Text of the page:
The morphologies of the as-prepared nanofibers were observed by scanning electron microscopy (FESEM, JSM-7500F) at an accelerating voltage of 20 kV, transmission electron microscopy (TEM; FEI Tecnai G2 F20) at an accelerating voltage of 300 kV. X-ray diffraction (XRD) was carried out with the 2θ range from 20 to 80° at a scan rate of 1° min−1 using a D/max 2500 XRD diffractometer (Rigaku) with Cu Kα radiation (0.1541 nm). The Brunauer-Emmett-Teller (BET)-specific surface area determination was performed by N2 gas adsorption using an America Micromeritics ASAP 2010 surface analytical instrument.
2.3 Photoelectrochemical Experiment
Photoelectrochemical measurements were performed using the conventional three electrode setup connected to an electrochemical station (CH Instrument 660C, Shanghai Chenhua, China). The setup had SnO2 NFs/FTO, and SnO2 NTs/FTO (effective area was 1 cm2, effective amount was 0.01 g) as working electrodes, and a Pt wire and an Ag/AgCl (saturated KCl) electrode were used as the counter electrode and reference electrode, respectively. The electrolyte was 0.5 M Na2SO4 aqueous solution. A 50 W high-pressure mercury lamp with main emission wavelength of 313 nm was used as the visible light source. The photocurrent response spectroscopy was carried out at a constant potential of +0.6 V to the working photoanode.
2.4 Photocatalytic Test
3 Results and Discussion
3.1 SEM of the As-Prepared Composite Nanofibers
3.2 TEM of the As-Prepared Composite Nanofibers
3.3 XRD Patterns
3.4 Photocatalytic Activity
3.5 Postulated Photocatalytic Mechanism of the SnO2 NTs
It was well known that the photocatalytic activity was mainly governed by phase structure, adsorption ability, and separation efficiency of photogenerated electrons and holes. As could be seen from the XRD analysis, the crystal phase structure of the SnO2 NTs was nearly similar to that of SnO2 NFs. An adsorption experiment was performed to evaluate the adsorption ability of the SnO2 NFs and SnO2 NTs photocatalysts in the dark. As could be seen from Fig. 6, after equilibration in the dark for 30 min, 84 and 80 % of MO remained in the solution with SnO2 NFs and SnO2 NTs, respectively. Obviously, there were significant changes in the BET surface area (19.231 and 32.832 m2 g−1 for SnO2 NFs and SnO2 NTs). The enhancement of adsorption could be contributed to the increased surface area of the nanotubes. MO molecules could be adsorbed on the surface of SnO2 NTs until an adsorption–desorption equilibrium was reached. Compared with SnO2 NFs, the enhanced adsorptivity was a good supplement for the high photocatalytic activity of the SnO2 NTs photocatalyst.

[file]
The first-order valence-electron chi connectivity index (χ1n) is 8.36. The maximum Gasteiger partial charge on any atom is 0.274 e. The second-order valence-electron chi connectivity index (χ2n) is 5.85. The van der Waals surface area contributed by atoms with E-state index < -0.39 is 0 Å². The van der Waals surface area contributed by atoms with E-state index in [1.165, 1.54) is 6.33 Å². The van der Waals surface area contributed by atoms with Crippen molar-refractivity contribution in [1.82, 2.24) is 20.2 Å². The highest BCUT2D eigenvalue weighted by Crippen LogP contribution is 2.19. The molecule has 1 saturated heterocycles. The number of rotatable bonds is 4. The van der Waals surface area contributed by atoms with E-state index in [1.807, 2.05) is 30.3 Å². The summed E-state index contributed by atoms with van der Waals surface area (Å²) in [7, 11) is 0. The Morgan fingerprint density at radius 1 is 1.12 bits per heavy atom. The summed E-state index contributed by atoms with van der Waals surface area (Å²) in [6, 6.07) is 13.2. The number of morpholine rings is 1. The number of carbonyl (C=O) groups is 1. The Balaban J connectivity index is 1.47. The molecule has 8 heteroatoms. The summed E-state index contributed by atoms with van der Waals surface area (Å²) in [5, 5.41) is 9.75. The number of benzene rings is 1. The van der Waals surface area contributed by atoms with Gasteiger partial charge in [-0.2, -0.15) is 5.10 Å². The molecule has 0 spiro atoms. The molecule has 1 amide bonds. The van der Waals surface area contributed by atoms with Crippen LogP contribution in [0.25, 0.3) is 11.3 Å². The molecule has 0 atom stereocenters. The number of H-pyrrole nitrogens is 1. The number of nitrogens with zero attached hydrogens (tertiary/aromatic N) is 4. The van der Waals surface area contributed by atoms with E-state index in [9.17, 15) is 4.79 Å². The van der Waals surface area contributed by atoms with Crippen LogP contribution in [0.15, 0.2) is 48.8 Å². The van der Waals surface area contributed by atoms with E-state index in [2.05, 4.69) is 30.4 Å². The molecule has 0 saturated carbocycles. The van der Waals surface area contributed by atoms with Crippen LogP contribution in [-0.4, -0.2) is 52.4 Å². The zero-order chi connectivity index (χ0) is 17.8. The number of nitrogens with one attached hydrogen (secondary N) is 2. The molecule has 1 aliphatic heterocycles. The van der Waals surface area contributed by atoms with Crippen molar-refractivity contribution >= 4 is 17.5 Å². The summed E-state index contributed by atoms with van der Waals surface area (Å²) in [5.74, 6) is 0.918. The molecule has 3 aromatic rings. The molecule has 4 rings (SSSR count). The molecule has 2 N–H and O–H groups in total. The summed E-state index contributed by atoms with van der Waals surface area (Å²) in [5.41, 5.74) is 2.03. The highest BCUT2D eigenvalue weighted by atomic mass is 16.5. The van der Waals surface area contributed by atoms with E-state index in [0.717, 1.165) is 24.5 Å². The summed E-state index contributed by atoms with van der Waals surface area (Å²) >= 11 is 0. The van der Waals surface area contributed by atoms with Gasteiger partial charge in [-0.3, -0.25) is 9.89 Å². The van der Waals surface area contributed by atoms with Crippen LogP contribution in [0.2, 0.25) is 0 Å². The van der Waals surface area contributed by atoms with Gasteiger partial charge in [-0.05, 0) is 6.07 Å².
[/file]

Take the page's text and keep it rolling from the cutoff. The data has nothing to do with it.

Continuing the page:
As we know, the structure and morphology also have a strong effect on the efficiency of charge separation. Compared with SnO2 NFs, the unique nanotube structure makes better use of light through multiple reflections within its hollow space. Through enhancing the efficiency of light absorbance, the number of photoexcited charge carriers will be increased. What’s more, the underlying but probably more important advantages are the shorter bulk diffusion length produced by nanotubes with ultrathin thickness, and the hollow multi-channeled structure makes it convenient for mass transfers, which plays an important role in prolonging the lifetime of charge carriers and improve the quantum yield.
In summary, we describe herein an effective route to synthesize three-dimensional porous networks of ultra-long SnO2 nanotubes through the single capillary electrospinning technique. Compared with the traditional SnO2 nanofibers, the as-obtained three-dimensional porous networks show enhancement of photocurrent and photocatalytic activity, which could be ascribed to its improved light-harvesting efficiency and electron transport ability along the in-plane direction, and increased lifetime of photoexcited charge carriers. Besides, the synthesis route delivered three-dimensional sheets on the basis of interwoven nanofibrous networks, which can be readily recycled for the desirable circular application of a potent photocatalyst system. Notably, the free-standing 3D nanotubes network structure could improve photocatalyst’s performance of separation and reuse. Also, it is expected that the SnO2 NTs network will promote their industrial application as clean energy materials.
The present work is supported financially by the National Natural Science Foundation of China (Nos. 51001091, 111174256, 91233101) and the Fundamental Research Program from the Ministry of Science and Technology of China (No. 2014CB931704), and Project funded by China Postdoctoral Science Foundation(No. 2014M560602).